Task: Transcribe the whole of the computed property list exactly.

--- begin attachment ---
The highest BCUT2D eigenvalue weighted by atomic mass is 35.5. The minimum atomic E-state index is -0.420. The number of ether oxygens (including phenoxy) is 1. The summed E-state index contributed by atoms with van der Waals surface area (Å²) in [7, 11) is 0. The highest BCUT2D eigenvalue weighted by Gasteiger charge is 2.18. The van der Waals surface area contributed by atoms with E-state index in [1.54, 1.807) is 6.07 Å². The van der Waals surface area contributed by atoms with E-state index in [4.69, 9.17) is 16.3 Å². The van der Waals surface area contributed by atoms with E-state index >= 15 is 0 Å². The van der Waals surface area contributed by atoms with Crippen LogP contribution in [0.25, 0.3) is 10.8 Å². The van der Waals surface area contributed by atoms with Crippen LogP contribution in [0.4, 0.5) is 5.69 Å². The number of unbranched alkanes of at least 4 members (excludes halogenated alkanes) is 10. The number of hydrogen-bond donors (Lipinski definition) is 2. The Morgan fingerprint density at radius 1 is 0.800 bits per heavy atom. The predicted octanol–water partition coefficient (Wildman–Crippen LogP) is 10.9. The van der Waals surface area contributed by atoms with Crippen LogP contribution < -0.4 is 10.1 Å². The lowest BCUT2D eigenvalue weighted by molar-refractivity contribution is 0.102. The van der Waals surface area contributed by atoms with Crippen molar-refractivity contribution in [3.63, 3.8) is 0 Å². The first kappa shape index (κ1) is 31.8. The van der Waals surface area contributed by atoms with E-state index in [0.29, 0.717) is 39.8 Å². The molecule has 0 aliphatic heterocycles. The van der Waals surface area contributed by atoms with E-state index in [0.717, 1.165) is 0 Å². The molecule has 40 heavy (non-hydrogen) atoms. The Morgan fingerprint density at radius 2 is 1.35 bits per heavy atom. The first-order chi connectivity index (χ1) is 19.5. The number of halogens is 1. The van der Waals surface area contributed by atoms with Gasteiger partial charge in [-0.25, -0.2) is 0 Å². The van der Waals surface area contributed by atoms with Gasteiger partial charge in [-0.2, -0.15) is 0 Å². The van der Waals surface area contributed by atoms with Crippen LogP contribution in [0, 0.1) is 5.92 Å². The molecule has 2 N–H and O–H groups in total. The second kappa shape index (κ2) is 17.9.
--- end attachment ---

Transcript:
The highest BCUT2D eigenvalue weighted by atomic mass is 35.5. The minimum atomic E-state index is -0.420. The number of ether oxygens (including phenoxy) is 1. The summed E-state index contributed by atoms with van der Waals surface area (Å²) in [7, 11) is 0. The highest BCUT2D eigenvalue weighted by Gasteiger charge is 2.18. The van der Waals surface area contributed by atoms with E-state index in [1.54, 1.807) is 6.07 Å². The van der Waals surface area contributed by atoms with E-state index in [4.69, 9.17) is 16.3 Å². The van der Waals surface area contributed by atoms with E-state index >= 15 is 0 Å². The van der Waals surface area contributed by atoms with Crippen LogP contribution in [0.25, 0.3) is 10.8 Å². The van der Waals surface area contributed by atoms with Crippen LogP contribution in [0.4, 0.5) is 5.69 Å². The number of unbranched alkanes of at least 4 members (excludes halogenated alkanes) is 10. The number of hydrogen-bond donors (Lipinski definition) is 2. The Morgan fingerprint density at radius 1 is 0.800 bits per heavy atom. The predicted octanol–water partition coefficient (Wildman–Crippen LogP) is 10.9. The van der Waals surface area contributed by atoms with Crippen LogP contribution < -0.4 is 10.1 Å². The lowest BCUT2D eigenvalue weighted by molar-refractivity contribution is 0.102. The van der Waals surface area contributed by atoms with Crippen molar-refractivity contribution in [3.63, 3.8) is 0 Å². The first kappa shape index (κ1) is 31.8. The van der Waals surface area contributed by atoms with E-state index in [0.29, 0.717) is 39.8 Å². The molecule has 0 aliphatic heterocycles. The van der Waals surface area contributed by atoms with E-state index in [0.717, 1.165) is 0 Å². The molecule has 40 heavy (non-hydrogen) atoms. The Morgan fingerprint density at radius 2 is 1.35 bits per heavy atom. The first-order chi connectivity index (χ1) is 19.5. The number of halogens is 1. The van der Waals surface area contributed by atoms with Gasteiger partial charge in [-0.25, -0.2) is 0 Å². The van der Waals surface area contributed by atoms with Gasteiger partial charge in [-0.2, -0.15) is 0 Å². The van der Waals surface area contributed by atoms with Crippen LogP contribution in [0, 0.1) is 5.92 Å². The molecule has 2 N–H and O–H groups in total. The second kappa shape index (κ2) is 17.9.